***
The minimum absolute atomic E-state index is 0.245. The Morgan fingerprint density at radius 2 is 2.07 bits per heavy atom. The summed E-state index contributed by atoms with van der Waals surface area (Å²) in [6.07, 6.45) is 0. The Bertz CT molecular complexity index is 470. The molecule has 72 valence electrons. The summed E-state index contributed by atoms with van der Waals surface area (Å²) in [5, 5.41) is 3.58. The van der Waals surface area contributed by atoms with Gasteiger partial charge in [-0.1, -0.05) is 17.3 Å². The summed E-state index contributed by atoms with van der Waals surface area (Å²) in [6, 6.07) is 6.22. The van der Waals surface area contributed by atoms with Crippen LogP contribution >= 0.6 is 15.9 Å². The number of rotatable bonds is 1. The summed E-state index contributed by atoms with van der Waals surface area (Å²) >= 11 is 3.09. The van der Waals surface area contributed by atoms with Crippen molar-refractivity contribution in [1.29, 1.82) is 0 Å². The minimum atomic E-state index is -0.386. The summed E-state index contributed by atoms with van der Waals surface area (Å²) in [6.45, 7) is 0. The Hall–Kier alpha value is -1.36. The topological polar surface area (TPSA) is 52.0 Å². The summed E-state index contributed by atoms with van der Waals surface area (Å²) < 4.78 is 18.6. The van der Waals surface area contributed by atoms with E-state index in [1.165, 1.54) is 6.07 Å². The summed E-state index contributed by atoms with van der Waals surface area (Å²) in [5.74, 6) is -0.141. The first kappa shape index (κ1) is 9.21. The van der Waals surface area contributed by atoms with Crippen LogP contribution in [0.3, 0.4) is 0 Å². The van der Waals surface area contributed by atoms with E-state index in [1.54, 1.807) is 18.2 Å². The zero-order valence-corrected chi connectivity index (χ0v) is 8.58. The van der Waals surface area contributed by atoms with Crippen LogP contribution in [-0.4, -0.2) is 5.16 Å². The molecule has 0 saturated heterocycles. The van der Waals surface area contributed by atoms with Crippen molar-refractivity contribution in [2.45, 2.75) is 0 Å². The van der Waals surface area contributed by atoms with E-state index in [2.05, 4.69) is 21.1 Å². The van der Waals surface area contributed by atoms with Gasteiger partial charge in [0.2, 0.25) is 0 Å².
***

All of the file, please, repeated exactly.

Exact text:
The minimum absolute atomic E-state index is 0.245. The Morgan fingerprint density at radius 2 is 2.07 bits per heavy atom. The summed E-state index contributed by atoms with van der Waals surface area (Å²) in [6.07, 6.45) is 0. The Bertz CT molecular complexity index is 470. The molecule has 72 valence electrons. The summed E-state index contributed by atoms with van der Waals surface area (Å²) in [5, 5.41) is 3.58. The van der Waals surface area contributed by atoms with Gasteiger partial charge in [-0.1, -0.05) is 17.3 Å². The summed E-state index contributed by atoms with van der Waals surface area (Å²) in [6, 6.07) is 6.22. The van der Waals surface area contributed by atoms with Crippen LogP contribution >= 0.6 is 15.9 Å². The number of rotatable bonds is 1. The summed E-state index contributed by atoms with van der Waals surface area (Å²) >= 11 is 3.09. The van der Waals surface area contributed by atoms with Crippen molar-refractivity contribution in [1.29, 1.82) is 0 Å². The minimum atomic E-state index is -0.386. The summed E-state index contributed by atoms with van der Waals surface area (Å²) in [6.45, 7) is 0. The Hall–Kier alpha value is -1.36. The topological polar surface area (TPSA) is 52.0 Å². The summed E-state index contributed by atoms with van der Waals surface area (Å²) < 4.78 is 18.6. The van der Waals surface area contributed by atoms with E-state index in [1.165, 1.54) is 6.07 Å². The summed E-state index contributed by atoms with van der Waals surface area (Å²) in [5.74, 6) is -0.141. The first kappa shape index (κ1) is 9.21. The van der Waals surface area contributed by atoms with Crippen LogP contribution in [0.3, 0.4) is 0 Å². The van der Waals surface area contributed by atoms with E-state index in [1.54, 1.807) is 18.2 Å². The zero-order valence-corrected chi connectivity index (χ0v) is 8.58. The van der Waals surface area contributed by atoms with Crippen LogP contribution in [-0.4, -0.2) is 5.16 Å². The molecule has 0 saturated heterocycles. The van der Waals surface area contributed by atoms with Crippen molar-refractivity contribution in [2.45, 2.75) is 0 Å². The van der Waals surface area contributed by atoms with E-state index in [2.05, 4.69) is 21.1 Å². The van der Waals surface area contributed by atoms with Gasteiger partial charge in [0.2, 0.25) is 0 Å².